By Lisa Morgan, Program Director, Content and Community, IEEE Global Initiative on Ethics of Autonomous and Intelligent Systems (A/IS)
The world has become a very polarized place in the last decade, as reflected in modern datasets. Since data is literally the foundation of AI/S, the kind of data used to train AI/S systems determines their usefulness and value to society.
Microsoft’s Tay bot is a classic example of what can go wrong quickly at scale when the purpose of an AI instance and its training data are not aligned. Clearly, there’s no shortage of data. In fact, market research firm IDC estimates that the worldwide volume of data will reach 163 exabytes by 2025. We, the creators and users of AI, must be mindful and vigilant about the data we use to train systems.
“Without the right dataset behind it, an algorithm is practically useless,” said Eleanor “Nell” Watson, member of The IEEE Global Initiative and co-founder of EthicsNet, a non-profit that’s enabling the creation of the world’s first crowdsourced ethical dataset. “It’s not deployable for any real-world application.”
Watson would know. She started teaching post-graduate computer science at age 24 in the UK, after gathering extensive experience in the tech industry at a young age. Later she also taught business courses which inspired her to co-found a successful graffiti art company that’s now based in Hong Kong. In 2010, she started a machine vision company that captures body measurements from two pictures or a short video. The system is used for telemedicine and the creation of mass, personalized apparel.
“When I started the machine vision company, a lot of our models for distinguishing between a person and the background had to be hand-coded and meticulously programmed. There was a lot of trial and error,” said Watson.
As early as 2010, her machine vision team was using convolutional neural networks (CNN) to separate people from backgrounds captured in photo and video images. As time progressed, people began asking Watson for her opinion about the societal impacts of AI which caused her to contemplate the topic in considerable detail. It occurred to her that there was no public dataset available to teach AI what socially-acceptable behavior is, so she took the task upon herself. In addition to founding EthicsNet, she serves as vice chair of the IEEE P7001™ subcommittee on transparency of A/IS.
“An intelligent person with an IQ of 150 wouldn’t be very capable of that person had never left the house. Machines are very similar,” said Watson. I’ve been observing very interesting algorithms that could be used to train machines about human values or to observe human beings and pick up the tacit social rules that govern society – things like inverse reinforcement learning which is a very sophisticated technique. And yet, none of these are yet deployable; you can’t actually use them because there isn’t a dataset of examples of humans being nice to each other.”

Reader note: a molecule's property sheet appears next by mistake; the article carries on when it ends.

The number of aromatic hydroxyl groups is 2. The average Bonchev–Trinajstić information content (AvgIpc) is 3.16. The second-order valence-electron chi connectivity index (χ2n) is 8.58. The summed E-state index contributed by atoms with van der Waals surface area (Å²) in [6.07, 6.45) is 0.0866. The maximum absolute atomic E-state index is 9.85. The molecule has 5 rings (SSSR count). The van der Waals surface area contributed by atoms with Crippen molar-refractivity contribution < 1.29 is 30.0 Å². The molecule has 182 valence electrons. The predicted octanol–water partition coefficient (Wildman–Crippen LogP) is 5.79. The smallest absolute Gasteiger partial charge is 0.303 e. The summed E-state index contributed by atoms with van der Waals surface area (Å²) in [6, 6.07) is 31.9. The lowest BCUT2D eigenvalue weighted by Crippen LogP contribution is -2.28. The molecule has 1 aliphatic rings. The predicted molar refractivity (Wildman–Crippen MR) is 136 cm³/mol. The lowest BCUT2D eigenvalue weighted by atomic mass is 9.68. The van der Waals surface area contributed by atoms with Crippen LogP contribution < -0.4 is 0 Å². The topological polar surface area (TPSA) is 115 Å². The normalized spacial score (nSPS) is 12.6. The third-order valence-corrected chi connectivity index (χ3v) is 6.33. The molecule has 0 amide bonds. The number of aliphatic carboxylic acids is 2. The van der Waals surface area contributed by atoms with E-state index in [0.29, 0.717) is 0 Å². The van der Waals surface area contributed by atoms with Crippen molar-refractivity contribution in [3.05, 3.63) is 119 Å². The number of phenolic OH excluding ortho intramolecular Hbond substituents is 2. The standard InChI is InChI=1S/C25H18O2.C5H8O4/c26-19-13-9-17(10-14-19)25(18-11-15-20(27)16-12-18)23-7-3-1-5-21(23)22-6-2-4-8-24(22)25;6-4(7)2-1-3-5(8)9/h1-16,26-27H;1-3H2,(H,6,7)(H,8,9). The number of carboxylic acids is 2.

Creating the Seminal Ethical Dataset
“There are basic norms which are almost universal and there are a lot of things that human beings can tolerate. Those things are important because they’re required to make a pluralistic, global society work,” said Watson. “Otherwise, the benefits of these kinds of systems will be reaped by the societies which most closely represent the creators of the technology whether it’s Silicon Valley or China.”
Essentially, AI/S need to be taught the very same social graces children are taught. That way, machines can learn to behave in ways that are socially acceptable to humans.
“There are simple rules almost everyone can agree on like it’s not nice to stare at people or one should not talk loudly in church. These types of norms are the mother of morality and ethics, ” said Watson. “Machines are acting as our ambassadors now. We don’t like when our children cuss in public or our pets chase after cars partly because it reflects badly on us. If machines are to act as ambassadors, we don’t want them to give a bad impression by proxy. To solve that, we need to teach them these basic, social graces.”
Teaching machines basic social graces starts with a dataset. The next step is the benchmarking of different approaches to determine the extent to which the AI/S instance is behaving in a well-mannered way.
“Machines will not only influence us as individuals, they will influence society,” said Watson. “They’ll change how we think in act in subtle ways which could be benign or insidious, but if we have machines that are at least well-mannered and morally upright then perhaps our society will be more likely to go in a beneficial direction over the longer term.”
The Future Is Up to Us
We all need to think about machine learning in terms of the data we’re using to train them because training data impacts outcomes. If the training data is biased, the AI/S instance will be biased. Learn more about the Autonomous Systems Validation Working today.